We seem close to a good account of overconfidence:
We study a large sample of 656 undergraduate students, tracking the evolution of their beliefs about their own relative performance on an IQ test as they receive noisy feedback. … Subjects (1) place approximately full weight on their priors, but (2) are asymmetric, over-weighting positive feedback relative to negative, and (3) conservative, updating too little in response to both positive and negative signals. These biases are substantially less pronounced in a placebo experiment where ego is not at stake. We also find that (4) a substantial portion of subjects are averse to receiving information about their ability, and that (5) less confident subjects are more likely to be averse. We unify these phenomena by showing that they all arise naturally in a simple model of optimally biased Bayesian information processing … [of] agents who derive utility directly from their beliefs (for example, ego or anticipatory utility). (more; HT Dan Houser)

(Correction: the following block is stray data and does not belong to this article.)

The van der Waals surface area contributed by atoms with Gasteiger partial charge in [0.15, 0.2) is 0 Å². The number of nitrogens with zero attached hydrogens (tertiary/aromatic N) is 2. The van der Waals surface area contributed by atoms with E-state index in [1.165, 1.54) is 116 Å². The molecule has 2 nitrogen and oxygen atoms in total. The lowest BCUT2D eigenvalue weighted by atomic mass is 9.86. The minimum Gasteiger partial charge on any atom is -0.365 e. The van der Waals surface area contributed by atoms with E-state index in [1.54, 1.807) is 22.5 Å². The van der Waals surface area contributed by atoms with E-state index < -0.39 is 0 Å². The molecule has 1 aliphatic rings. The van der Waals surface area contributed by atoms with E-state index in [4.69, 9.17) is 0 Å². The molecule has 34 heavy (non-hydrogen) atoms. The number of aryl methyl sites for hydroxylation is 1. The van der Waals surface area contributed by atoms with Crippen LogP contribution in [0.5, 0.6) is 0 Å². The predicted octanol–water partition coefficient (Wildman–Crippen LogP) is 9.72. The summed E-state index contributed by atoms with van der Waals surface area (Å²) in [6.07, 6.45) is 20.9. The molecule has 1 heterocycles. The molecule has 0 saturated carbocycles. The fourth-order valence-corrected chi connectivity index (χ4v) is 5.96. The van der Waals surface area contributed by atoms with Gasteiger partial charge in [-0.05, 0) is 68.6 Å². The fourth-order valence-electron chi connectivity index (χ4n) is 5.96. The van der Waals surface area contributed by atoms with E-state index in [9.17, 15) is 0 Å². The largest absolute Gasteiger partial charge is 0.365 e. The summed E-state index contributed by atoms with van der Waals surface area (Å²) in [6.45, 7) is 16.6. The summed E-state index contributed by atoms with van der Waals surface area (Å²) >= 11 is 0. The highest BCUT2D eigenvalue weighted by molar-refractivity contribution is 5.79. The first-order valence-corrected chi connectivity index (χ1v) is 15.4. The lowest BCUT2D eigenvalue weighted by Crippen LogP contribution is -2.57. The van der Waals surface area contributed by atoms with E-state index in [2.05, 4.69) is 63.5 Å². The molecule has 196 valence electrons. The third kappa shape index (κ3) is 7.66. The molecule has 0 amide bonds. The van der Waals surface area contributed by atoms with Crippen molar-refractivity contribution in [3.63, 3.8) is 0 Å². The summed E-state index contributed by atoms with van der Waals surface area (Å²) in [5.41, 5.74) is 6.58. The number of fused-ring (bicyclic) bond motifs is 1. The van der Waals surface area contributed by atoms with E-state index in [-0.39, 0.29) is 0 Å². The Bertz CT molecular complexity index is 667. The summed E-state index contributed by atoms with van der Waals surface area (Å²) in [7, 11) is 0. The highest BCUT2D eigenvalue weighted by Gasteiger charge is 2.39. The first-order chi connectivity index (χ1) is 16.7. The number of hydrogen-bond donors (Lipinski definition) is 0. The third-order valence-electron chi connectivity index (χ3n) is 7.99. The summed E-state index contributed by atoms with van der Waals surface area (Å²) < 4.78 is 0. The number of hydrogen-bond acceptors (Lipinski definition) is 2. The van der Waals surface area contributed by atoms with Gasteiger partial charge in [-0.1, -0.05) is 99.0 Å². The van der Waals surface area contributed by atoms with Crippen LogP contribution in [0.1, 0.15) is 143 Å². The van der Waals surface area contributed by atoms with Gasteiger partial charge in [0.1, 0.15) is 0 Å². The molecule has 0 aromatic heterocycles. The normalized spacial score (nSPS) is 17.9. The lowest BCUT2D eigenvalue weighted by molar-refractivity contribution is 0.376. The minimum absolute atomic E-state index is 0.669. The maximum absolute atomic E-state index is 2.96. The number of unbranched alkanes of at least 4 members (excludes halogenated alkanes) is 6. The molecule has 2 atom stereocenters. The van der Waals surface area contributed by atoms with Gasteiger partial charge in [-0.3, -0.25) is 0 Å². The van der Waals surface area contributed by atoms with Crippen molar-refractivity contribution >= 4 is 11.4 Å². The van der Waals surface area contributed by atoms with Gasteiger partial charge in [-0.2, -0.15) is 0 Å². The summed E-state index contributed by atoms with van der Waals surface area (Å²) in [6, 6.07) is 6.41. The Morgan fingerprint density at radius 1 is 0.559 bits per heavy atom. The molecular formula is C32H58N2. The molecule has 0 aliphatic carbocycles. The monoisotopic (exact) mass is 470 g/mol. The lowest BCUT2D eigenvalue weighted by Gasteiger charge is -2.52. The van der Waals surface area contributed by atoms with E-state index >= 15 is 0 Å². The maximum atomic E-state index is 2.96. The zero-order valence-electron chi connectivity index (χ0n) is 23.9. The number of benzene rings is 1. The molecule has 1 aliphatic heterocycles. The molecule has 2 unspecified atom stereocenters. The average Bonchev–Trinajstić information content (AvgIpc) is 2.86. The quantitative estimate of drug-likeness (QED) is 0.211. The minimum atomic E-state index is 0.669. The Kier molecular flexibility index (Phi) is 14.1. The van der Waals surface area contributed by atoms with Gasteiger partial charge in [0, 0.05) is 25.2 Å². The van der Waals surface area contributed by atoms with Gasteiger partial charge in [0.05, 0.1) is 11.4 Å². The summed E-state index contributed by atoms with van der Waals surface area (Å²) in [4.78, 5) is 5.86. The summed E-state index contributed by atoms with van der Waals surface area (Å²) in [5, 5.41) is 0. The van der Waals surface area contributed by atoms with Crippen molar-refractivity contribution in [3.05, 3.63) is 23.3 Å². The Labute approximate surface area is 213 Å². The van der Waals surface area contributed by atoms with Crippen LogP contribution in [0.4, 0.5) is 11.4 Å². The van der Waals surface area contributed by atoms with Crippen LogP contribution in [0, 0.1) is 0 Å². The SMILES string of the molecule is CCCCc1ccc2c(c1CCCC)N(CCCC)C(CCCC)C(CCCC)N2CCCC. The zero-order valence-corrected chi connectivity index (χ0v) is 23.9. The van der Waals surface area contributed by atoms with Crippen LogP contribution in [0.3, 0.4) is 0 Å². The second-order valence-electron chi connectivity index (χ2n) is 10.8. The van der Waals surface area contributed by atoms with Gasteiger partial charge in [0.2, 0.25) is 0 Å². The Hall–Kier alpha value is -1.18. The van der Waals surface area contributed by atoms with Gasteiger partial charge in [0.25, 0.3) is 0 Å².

They also have results on how overconfidence relates to IQ and gender:
We show that agents who are of high ability according to our IQ quiz, and hence arguably cognitively more able, are just as conservative and asymmetric as those who score in the bottom half of the IQ quiz. … In our data women diﬀer signiﬁcantly in their priors, are signiﬁcantly more conservative updaters than men while not signiﬁcantly more asymmetric, and signiﬁcantly more likely to be averse to feedback. These gender diﬀerences are consistent with our theoretical framework if a larger proportion of women than men value belief utility.